- To be stashed (v.) — to stand or remain.
- Susie-Q (n.) — a dance introduced at the Cotton Club in 1936.
- Take it slow (v.) — be careful.
- Take off (v.) — play a solo.
- The man (n.) — the law.
- Threads (n.) — suit, dress or costuem (see drape; dry-goods).
- Tick (n.) — minute, moment. Ex., “I’ll dig you in a few ticks.” Also, ticks are doubled in accounting time, just as money isdoubled in giving “line.” Ex., “I finaled to the pad this early bright at tick twenty” (I got to bed this morning at ten o’clock).
- Timber (n.) — toothipick.
- To dribble (v.) — to stutter. Ex., “He talked in dribbles.”
- Togged to the bricks — dressed to kill, from head to toe.
- Too much (adj.) — term of highest praise. Ex., “You are too much!”
- Trickeration (n.) — struttin’ your stuff, muggin’ lightly and politely.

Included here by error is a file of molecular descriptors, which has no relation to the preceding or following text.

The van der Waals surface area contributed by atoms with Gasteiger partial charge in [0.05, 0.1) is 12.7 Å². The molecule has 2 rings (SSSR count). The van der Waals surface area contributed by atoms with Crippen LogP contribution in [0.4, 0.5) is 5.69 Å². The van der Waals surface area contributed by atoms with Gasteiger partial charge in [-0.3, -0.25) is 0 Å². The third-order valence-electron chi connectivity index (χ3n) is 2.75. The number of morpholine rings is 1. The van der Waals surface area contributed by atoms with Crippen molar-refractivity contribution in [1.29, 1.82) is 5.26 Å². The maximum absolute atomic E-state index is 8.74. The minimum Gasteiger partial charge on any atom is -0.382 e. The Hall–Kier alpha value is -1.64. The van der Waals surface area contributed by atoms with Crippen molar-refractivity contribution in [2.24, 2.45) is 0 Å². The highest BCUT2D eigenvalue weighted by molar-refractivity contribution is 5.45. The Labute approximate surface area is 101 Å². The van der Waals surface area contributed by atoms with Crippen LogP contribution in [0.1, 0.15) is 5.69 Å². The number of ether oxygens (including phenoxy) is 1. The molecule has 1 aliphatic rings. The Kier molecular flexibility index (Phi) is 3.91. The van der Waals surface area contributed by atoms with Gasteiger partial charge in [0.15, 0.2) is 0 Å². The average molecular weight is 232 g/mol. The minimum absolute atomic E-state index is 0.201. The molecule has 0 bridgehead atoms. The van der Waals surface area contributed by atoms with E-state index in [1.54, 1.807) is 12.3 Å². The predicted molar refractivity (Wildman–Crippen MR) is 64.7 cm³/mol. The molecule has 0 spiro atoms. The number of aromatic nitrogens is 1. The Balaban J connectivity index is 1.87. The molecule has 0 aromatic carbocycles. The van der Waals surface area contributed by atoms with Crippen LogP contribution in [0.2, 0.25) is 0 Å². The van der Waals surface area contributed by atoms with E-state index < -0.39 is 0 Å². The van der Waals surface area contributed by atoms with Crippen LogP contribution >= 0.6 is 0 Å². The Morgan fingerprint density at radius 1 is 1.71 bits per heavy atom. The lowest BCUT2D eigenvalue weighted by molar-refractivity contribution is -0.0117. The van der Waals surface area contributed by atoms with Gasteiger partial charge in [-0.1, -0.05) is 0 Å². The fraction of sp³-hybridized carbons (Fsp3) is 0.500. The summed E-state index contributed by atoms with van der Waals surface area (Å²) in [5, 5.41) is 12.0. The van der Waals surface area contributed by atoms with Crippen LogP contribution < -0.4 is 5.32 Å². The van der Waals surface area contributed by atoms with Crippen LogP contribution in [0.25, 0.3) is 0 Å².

- Trilly (v.) — to leave, to depart. Ex., “Well, I guess I’ll trilly.”
- Truck (v.) — to go somewhere. Ex., “I think I’ll truck on down to the ginmill (bar).”
- Trucking (n.) — a dance introduced at the Cotton Club in 1933.
- Twister to the slammer (n.) — the key to the door.
- Two cents (n.) — two dollars.
- Unhep (adj.) — not wise to the jive, said of an icky, a Jeff, a square.
- Vine (n.) — a suit of clothes.
- V-8 (n.) — a chick who spurns company, is independent, is not amenable.
- What’s your story? — What do you want? What have you got to say for yourself? How are tricks? What excuse can you offer? Ex., “I don’t know what his story is.”
- Whipped up (adj.) — worn out, exhausted, beat for your everything.
- Wren (n.) — a chick, a queen.
- Wrong riff — the wrong thing said or done. Ex., “You’re coming up on the wrong riff.”